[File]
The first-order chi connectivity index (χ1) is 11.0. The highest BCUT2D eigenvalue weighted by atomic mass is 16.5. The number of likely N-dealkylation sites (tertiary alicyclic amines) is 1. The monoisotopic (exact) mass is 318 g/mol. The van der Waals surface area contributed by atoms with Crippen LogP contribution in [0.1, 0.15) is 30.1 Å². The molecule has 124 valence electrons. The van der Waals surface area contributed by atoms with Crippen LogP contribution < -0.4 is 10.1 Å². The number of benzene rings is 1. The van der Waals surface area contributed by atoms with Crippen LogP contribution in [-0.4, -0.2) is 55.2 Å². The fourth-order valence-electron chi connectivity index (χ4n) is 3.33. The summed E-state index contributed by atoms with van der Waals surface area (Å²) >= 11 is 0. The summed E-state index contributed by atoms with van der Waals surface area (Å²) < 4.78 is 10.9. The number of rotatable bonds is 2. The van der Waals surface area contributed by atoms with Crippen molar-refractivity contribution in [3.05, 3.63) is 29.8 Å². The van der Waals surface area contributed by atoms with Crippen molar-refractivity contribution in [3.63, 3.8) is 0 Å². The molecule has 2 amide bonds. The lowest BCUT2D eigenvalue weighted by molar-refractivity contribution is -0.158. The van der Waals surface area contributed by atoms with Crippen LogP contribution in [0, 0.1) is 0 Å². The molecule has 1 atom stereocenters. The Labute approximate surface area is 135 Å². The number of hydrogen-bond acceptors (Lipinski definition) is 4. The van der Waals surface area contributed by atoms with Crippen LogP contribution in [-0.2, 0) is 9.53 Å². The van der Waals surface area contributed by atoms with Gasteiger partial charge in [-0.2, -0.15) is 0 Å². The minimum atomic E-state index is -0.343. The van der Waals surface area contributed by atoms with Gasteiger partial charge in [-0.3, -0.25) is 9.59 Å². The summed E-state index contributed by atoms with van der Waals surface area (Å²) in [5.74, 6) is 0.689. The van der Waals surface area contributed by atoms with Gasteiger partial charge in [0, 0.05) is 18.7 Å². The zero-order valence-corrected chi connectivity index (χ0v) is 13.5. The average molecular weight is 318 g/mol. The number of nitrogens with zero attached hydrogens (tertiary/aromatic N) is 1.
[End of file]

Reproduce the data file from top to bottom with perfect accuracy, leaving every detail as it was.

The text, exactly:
The first-order chi connectivity index (χ1) is 11.0. The highest BCUT2D eigenvalue weighted by atomic mass is 16.5. The number of likely N-dealkylation sites (tertiary alicyclic amines) is 1. The monoisotopic (exact) mass is 318 g/mol. The van der Waals surface area contributed by atoms with Crippen LogP contribution in [0.1, 0.15) is 30.1 Å². The molecule has 124 valence electrons. The van der Waals surface area contributed by atoms with Crippen LogP contribution < -0.4 is 10.1 Å². The number of benzene rings is 1. The van der Waals surface area contributed by atoms with Crippen LogP contribution in [-0.4, -0.2) is 55.2 Å². The fourth-order valence-electron chi connectivity index (χ4n) is 3.33. The summed E-state index contributed by atoms with van der Waals surface area (Å²) >= 11 is 0. The summed E-state index contributed by atoms with van der Waals surface area (Å²) < 4.78 is 10.9. The number of rotatable bonds is 2. The van der Waals surface area contributed by atoms with Crippen molar-refractivity contribution in [3.05, 3.63) is 29.8 Å². The van der Waals surface area contributed by atoms with Crippen molar-refractivity contribution in [3.63, 3.8) is 0 Å². The molecule has 2 amide bonds. The lowest BCUT2D eigenvalue weighted by molar-refractivity contribution is -0.158. The van der Waals surface area contributed by atoms with Crippen LogP contribution in [0, 0.1) is 0 Å². The molecule has 1 atom stereocenters. The Labute approximate surface area is 135 Å². The number of hydrogen-bond acceptors (Lipinski definition) is 4. The van der Waals surface area contributed by atoms with Crippen LogP contribution in [-0.2, 0) is 9.53 Å². The van der Waals surface area contributed by atoms with Gasteiger partial charge in [-0.2, -0.15) is 0 Å². The minimum atomic E-state index is -0.343. The van der Waals surface area contributed by atoms with Gasteiger partial charge in [-0.3, -0.25) is 9.59 Å². The summed E-state index contributed by atoms with van der Waals surface area (Å²) in [5.74, 6) is 0.689. The van der Waals surface area contributed by atoms with Gasteiger partial charge in [0, 0.05) is 18.7 Å². The zero-order valence-corrected chi connectivity index (χ0v) is 13.5. The average molecular weight is 318 g/mol. The number of nitrogens with zero attached hydrogens (tertiary/aromatic N) is 1.